Woodworker's Journal 101-Projects-for-Woodworkers, страница 29




Woodworker

Octagonal Clock

This wall clock is a classic design of the late nineteenth century, most often associated with schoolrooms but also seen in railway stations and mercantile establishments. The version offered here is an excellent reproduction and features a calendar dial with a separate hand to show the day of the month. It also has a pendulum movement with a chime that strikes the half hour and counts the hour.

Original clocks of this type are getting scarce and expensive, but any woodworker of moderate skill can build this heirloom piece. It's a challenging project that demands accurate cutting and joining, but the finished clock will be a lifetime source of pride and pleasure.

The builder is advised to have the dial, bezel, and movement on hand before beginning construction of the case. All components for this clock, including hardwood (oak, cherry, or walnut), bezel assembly, and decorative door glass can be ordered from the Mason & Sullivan Company (see the list of suppliers, p. 243. for the address). Their catalog offers a fine selection of

clock parts and kits. We used their T-l 22 calendar movement that, like the bezel assembly, comes with installation instructions. For those readers who lack the time or inclination to build this clock from scratch, an identical clock can be assembled from a kit that contains complete instructions, hardware, and accurately precut parts.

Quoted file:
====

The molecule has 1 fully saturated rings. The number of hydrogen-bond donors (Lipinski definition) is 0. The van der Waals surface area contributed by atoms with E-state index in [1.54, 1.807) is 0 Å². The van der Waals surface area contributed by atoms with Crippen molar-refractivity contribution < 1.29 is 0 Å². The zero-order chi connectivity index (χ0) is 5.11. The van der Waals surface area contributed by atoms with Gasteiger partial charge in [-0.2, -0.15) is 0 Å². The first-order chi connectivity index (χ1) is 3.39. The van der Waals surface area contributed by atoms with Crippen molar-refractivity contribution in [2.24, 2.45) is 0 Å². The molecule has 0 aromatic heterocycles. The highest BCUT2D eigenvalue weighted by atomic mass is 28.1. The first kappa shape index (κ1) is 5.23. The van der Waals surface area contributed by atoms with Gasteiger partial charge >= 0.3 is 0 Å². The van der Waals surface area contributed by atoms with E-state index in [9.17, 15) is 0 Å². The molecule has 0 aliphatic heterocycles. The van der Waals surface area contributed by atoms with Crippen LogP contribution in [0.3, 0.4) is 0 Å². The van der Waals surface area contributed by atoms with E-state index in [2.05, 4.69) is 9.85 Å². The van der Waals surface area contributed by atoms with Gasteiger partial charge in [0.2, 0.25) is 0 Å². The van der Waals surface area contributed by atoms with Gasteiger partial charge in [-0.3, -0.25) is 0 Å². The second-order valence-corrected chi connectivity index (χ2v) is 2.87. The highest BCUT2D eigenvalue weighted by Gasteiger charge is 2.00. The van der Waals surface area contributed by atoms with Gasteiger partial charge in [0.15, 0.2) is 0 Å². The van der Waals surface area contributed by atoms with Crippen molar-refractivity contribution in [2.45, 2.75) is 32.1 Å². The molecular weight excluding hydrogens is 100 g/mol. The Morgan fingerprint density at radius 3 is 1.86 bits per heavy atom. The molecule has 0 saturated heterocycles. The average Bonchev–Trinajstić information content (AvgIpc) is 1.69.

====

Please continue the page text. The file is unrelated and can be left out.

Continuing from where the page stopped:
Many of these clocks were built of oak, though cherry and walnut are also fine choices, The woodworker is urged, however, to use hardwood for the case as it can be machined to closer tolerances and is more appropriate for a good reproduction. Most of the case is built from %" stock, and care should be taken to choose stock that is both clear and flat.

Begin construction with the back case, which houses the movement and provides for mounting of the dial and pendulum door assembly. Referring to Figures 1, 2, 3, and 4. and the bill of materials, you will see that the case consists of two sides (1), a top (2), and three pieces that make up the lower case (3). There are also two Yplywood back panels (4 and 5).

Parts 1 and 3 can be cut from one piece % x 3% x 46" (this allows a bit of extra length for the miter cuts). Shape one edge of this piece to a half-round profile before cutting it into the required five pieces. If you lack a router or shaper, the half-round molded edge can be shaped by hand by first cutting the corners off at 30 degrees, then rounding with file and sandpaper. A cardboard template will be useful for keeping the molding uniform over its entire length.

Miter the slanted sides and bottom (3) to an angle of 67% degrees, as shown in Detail A. This angle may show on your miter gauge as 22% degrees, depending on how the gauge is scaled. Also miter the low er end of each side (1) to 67% degrees, It is strongly recommended that these miter cuts be done on scrap stock first, to check the accuracy of the gauge setting. A good fit between these parts is essential.

Again referring to Detail A, cut stopped grooves along each miter facc to receive a %" plywood spline. Also cut a K x rabbet across the

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